A few years back, Bill Cheng was challenged for writing about rural, predominantly black Mississippi in Southern Cross the Dog; the novel as literature was less important than the fact that a Chinese-American was writing from an African-American perspective. About the same time, Adam Johnson won the Pulitzer for assuming the voice of a North Korean protagonist in The Orphan Master’s Son. You yourself had an African- American main character in your last novel, The Story Hour. What sort of feedback did you get from your audiences? Are you concerned about what sort of reception is ahead for Son?

Photo copyright Robert Muller

I got only one kind of feedback from black readers for The Story Hour—they wrote or attended my talks and thanked me. They thanked me for creating a character who was flawed, yes, but who was a middle-class professional in a sane, stable, happy marriage. Their relief was palpable. I remember wanting to cry when those emails started coming in because, good god, the bar was so damn low!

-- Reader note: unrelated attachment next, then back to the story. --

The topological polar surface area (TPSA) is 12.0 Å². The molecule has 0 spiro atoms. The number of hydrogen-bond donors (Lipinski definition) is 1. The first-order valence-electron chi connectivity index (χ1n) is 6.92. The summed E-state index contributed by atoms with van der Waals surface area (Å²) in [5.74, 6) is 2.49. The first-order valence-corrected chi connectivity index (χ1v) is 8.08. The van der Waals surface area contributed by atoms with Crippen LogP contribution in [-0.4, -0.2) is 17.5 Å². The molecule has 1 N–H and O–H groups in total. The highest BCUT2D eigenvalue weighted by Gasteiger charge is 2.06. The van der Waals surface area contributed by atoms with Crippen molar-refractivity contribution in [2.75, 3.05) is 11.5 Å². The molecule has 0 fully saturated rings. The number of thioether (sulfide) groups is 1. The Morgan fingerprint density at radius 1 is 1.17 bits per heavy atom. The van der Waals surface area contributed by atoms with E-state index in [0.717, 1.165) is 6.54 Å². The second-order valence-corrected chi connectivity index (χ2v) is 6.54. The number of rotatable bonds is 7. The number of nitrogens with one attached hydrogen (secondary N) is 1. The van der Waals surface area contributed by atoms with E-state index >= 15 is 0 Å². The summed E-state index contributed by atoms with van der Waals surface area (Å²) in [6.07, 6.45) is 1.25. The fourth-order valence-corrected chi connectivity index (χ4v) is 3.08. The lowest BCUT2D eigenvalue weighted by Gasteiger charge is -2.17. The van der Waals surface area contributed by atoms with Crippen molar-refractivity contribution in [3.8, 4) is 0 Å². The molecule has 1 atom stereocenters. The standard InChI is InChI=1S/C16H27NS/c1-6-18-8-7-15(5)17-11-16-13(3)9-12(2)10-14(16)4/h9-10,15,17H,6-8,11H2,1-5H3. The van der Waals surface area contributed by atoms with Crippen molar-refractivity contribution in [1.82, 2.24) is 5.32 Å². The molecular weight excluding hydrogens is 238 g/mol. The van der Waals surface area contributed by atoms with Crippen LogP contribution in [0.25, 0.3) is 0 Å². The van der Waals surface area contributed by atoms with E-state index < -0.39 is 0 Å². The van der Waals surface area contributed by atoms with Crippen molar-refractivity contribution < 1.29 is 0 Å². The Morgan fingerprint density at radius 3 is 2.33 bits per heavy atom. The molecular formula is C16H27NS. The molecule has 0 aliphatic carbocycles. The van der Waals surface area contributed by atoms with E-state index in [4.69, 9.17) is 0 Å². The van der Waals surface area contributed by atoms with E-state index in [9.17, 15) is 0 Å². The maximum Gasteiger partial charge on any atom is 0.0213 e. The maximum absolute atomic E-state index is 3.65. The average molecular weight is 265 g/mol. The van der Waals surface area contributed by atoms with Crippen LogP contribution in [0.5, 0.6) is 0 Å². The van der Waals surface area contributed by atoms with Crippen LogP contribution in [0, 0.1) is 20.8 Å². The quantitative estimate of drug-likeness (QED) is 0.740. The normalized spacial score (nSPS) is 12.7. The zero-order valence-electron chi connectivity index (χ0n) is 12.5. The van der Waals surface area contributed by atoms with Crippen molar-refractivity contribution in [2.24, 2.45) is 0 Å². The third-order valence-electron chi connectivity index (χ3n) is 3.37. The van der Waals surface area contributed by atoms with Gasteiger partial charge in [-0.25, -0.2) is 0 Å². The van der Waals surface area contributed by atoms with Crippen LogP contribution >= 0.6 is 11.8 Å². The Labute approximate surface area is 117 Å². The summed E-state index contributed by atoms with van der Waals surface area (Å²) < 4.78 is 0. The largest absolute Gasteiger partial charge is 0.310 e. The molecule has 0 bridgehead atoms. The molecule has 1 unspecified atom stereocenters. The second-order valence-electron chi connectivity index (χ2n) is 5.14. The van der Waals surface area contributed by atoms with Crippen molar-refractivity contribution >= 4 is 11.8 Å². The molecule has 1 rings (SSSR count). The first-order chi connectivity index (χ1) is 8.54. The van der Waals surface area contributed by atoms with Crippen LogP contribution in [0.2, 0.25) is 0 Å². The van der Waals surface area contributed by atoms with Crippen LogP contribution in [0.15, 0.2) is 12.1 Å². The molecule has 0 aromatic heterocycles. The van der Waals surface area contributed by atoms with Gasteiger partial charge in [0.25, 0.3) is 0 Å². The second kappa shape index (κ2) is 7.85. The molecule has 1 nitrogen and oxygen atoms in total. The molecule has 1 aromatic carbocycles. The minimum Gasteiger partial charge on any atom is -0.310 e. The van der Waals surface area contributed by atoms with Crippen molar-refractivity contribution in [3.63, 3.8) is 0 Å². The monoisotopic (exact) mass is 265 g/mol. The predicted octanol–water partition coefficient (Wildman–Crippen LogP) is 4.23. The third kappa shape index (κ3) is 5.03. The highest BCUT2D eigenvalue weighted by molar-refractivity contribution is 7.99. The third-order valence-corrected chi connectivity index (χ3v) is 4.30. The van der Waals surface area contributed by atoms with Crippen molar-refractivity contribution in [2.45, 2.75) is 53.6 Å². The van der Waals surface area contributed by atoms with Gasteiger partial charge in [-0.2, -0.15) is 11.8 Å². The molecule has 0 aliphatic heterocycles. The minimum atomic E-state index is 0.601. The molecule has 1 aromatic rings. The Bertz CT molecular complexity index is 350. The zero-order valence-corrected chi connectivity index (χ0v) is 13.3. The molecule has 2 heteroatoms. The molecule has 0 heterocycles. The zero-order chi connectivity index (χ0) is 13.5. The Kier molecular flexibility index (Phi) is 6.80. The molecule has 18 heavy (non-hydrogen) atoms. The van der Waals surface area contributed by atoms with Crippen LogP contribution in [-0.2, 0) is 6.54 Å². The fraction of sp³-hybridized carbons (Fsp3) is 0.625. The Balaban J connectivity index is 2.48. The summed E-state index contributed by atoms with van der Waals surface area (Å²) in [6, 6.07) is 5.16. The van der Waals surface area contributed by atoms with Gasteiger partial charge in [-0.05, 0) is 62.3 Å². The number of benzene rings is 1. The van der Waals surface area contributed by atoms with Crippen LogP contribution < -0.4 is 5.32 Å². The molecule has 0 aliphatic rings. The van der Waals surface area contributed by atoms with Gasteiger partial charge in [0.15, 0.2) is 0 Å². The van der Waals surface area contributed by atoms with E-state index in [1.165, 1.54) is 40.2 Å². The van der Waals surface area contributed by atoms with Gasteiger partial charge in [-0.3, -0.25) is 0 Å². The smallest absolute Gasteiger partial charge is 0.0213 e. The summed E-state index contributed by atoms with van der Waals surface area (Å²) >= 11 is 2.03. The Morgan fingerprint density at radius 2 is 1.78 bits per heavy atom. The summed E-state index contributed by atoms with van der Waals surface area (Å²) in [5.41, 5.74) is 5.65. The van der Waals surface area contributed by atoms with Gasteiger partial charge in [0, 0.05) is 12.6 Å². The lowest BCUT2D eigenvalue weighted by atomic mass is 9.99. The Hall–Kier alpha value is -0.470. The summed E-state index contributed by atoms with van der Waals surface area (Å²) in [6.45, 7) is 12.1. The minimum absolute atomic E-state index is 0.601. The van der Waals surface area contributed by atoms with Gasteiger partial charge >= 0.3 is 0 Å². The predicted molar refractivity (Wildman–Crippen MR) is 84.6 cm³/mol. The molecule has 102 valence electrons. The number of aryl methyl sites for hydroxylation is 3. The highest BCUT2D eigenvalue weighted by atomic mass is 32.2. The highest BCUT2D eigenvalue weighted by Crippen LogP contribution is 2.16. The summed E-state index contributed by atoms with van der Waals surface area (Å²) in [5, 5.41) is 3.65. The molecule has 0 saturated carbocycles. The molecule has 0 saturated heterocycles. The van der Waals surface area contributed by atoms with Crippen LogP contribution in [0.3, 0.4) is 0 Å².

I am bracing myself for some criticism for this book. Unlike Story Hour, where I had the “cushion” of the other main character being Indian, I have no such cushion this time around. And honestly, as long as I feel like I’ve written an ethical, emotionally honest book, I don’t really care. What matters to me for this novel is what has always mattered to me—that my books have integrity, that they don’t take the easy way out, that they don’t pander. I did my due diligence before writing this book, and if I get criticized for writing about a different culture, I can handle this. If writers can write about space aliens, surely I can write about a black family.